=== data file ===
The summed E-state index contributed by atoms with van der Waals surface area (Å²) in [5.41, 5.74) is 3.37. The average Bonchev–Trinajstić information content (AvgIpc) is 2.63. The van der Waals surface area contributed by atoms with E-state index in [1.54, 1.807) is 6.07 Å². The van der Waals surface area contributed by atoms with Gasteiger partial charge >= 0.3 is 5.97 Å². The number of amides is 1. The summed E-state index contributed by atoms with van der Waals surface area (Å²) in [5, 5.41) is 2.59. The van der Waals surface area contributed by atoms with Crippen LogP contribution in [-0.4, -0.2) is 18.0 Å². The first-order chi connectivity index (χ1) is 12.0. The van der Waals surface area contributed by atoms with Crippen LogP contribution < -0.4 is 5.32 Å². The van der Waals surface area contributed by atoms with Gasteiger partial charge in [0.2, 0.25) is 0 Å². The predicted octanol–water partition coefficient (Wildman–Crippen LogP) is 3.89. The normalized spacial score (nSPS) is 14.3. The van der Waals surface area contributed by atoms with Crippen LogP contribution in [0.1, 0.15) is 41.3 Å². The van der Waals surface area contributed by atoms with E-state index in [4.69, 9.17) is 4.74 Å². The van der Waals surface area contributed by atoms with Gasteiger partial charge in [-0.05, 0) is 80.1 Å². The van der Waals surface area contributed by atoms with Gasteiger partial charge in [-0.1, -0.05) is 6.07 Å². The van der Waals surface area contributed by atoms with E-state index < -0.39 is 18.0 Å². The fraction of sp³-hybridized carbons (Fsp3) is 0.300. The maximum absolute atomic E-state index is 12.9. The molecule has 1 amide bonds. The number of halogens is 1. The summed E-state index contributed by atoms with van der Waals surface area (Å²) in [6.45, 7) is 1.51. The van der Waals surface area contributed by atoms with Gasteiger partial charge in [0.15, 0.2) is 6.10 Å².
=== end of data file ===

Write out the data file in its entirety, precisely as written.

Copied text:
The summed E-state index contributed by atoms with van der Waals surface area (Å²) in [5.41, 5.74) is 3.37. The average Bonchev–Trinajstić information content (AvgIpc) is 2.63. The van der Waals surface area contributed by atoms with E-state index in [1.54, 1.807) is 6.07 Å². The van der Waals surface area contributed by atoms with Gasteiger partial charge >= 0.3 is 5.97 Å². The number of amides is 1. The summed E-state index contributed by atoms with van der Waals surface area (Å²) in [5, 5.41) is 2.59. The van der Waals surface area contributed by atoms with Crippen LogP contribution in [-0.4, -0.2) is 18.0 Å². The first-order chi connectivity index (χ1) is 12.0. The van der Waals surface area contributed by atoms with Crippen LogP contribution < -0.4 is 5.32 Å². The van der Waals surface area contributed by atoms with Gasteiger partial charge in [0.2, 0.25) is 0 Å². The predicted octanol–water partition coefficient (Wildman–Crippen LogP) is 3.89. The normalized spacial score (nSPS) is 14.3. The van der Waals surface area contributed by atoms with Crippen LogP contribution in [0.1, 0.15) is 41.3 Å². The van der Waals surface area contributed by atoms with E-state index in [4.69, 9.17) is 4.74 Å². The van der Waals surface area contributed by atoms with Gasteiger partial charge in [-0.05, 0) is 80.1 Å². The van der Waals surface area contributed by atoms with Gasteiger partial charge in [-0.1, -0.05) is 6.07 Å². The van der Waals surface area contributed by atoms with E-state index < -0.39 is 18.0 Å². The fraction of sp³-hybridized carbons (Fsp3) is 0.300. The maximum absolute atomic E-state index is 12.9. The molecule has 1 amide bonds. The number of halogens is 1. The summed E-state index contributed by atoms with van der Waals surface area (Å²) in [6.45, 7) is 1.51. The van der Waals surface area contributed by atoms with Gasteiger partial charge in [0.15, 0.2) is 6.10 Å².